The Burlington Northern-Santa Fe Railroad last week removed about 20 pine trees from its right-of-way along Brookfield Avenue between Arden and McCormick avenues in Brookfield, added another 10 or so to that count Monday morning and many more of the trees that line both sides of the tracks west of Prairie Avenue could be coming down in the near future.
While railroad officials reportedly said they had notified the village of the removals, local officials said they were caught off guard when a work crew revved up the chainsaw to begin trimming back the long line of Austrian pines that have stood along the tracks for the past 30 or 40 years.
“It really is a shock,” said Victor Janusz, the village of Brookfield’s forester. “It would’ve been nice to get a heads up before people started having a heart attack over this.”
While last week’s removals only went as far east as McCormick Avenue, Janusz confirmed on Monday that the remainder of the pines between McCormick and the Hollywood Avenue grade crossing had been destroyed.
Among the trees removed was a Colorado blue spruce, which Janusz said he would have used as the village’s Christmas tree had he known it was destined for the wood chipper.
The trees felled last week were removed by a backhoe that loaded the branches and trunks onto a train car brought in for the job. All that will be left of the tree line is a row of short stumps protruding from the ground. Janusz said he was told the railroad does not have plans to plant new trees along the tracks.
Ben Wilemon, external corporate communications manager for the BNSF, told the Landmark in an email that the tree removal are part of a routine right-of-way maintenance project under way all along the 38-mile stretch from Union Station in Chicago to the Aurora Transportation Center.
“The scope of the vegetation removal is 20 feet from the center of our track to either side and higher than 3 feet,” Wilemon said.
On Jan. 21, the first day removal crews worked in Brookfield, workers denuded 10 pine trees before the chainsaw broke, said Wilemon, delaying the project slightly. The crews were back the following day and removed those and roughly another 10.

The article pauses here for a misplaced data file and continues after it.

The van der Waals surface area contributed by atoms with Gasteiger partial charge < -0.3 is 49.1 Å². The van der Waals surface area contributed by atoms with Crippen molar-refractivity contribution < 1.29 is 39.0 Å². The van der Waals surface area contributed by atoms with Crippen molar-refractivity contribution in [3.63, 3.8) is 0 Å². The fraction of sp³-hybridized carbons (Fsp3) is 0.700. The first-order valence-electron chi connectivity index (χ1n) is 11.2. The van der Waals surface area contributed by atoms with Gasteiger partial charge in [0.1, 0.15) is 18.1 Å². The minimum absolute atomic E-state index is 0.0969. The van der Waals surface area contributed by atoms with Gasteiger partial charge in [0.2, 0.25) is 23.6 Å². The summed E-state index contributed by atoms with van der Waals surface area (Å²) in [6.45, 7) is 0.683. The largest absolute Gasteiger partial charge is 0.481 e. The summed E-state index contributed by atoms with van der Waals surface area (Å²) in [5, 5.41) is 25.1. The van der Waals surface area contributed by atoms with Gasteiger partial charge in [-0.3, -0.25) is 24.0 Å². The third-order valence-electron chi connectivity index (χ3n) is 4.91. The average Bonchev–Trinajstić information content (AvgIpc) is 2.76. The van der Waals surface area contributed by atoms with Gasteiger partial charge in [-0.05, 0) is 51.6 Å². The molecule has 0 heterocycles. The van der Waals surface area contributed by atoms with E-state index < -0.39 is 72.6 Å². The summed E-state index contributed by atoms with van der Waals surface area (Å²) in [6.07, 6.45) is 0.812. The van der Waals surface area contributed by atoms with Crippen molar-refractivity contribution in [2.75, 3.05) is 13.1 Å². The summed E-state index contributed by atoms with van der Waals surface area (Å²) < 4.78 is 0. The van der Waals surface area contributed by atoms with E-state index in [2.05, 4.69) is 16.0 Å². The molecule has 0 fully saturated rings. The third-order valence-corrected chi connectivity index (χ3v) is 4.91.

Asked if the railroad intended to remove all of the trees along the north and south rights-of-way, Wilemon said he wasn’t sure.
“Unfortunately, we won’t be able to quantify until our crews have assessed the entire area of their work,” Wilemon said.
Prior to Friday, there were about 110 pine trees in all along both sides of the tracks, all of them roughly the same distance from the tracks and standing about 20 feet tall. The trees serve not only as a visual barrier, said Janusz, but also as a windbreak and sound barrier.
“It’s going to be windier and it may affect snow drifting on Brookfield Avenue,” Janusz said. “There will be a lot of things we’ll find out in the aftermath.”
Janusz said he was optimistic that trees on the north side of Brookfield Avenue between Prairie and Maple could be saved due to their distance from the tracks. As for the roughly 30 trees in the south right-of-way west of Sunnyside Avenue, he wasn’t so sure.
The majority of the pine trees appear to date to about the 1980s and through the years had been placed there by village staff and by Boy Scouts, who planted some as service projects.
“I remember at one point the village planted about 50 saplings,” said Village President Kit Ketchmark. “I know we’ve replanted a few over there west of Prairie Avenue.
“They serve as a really good buffer for the sound, too, and we’ll be losing that. It looks bad.”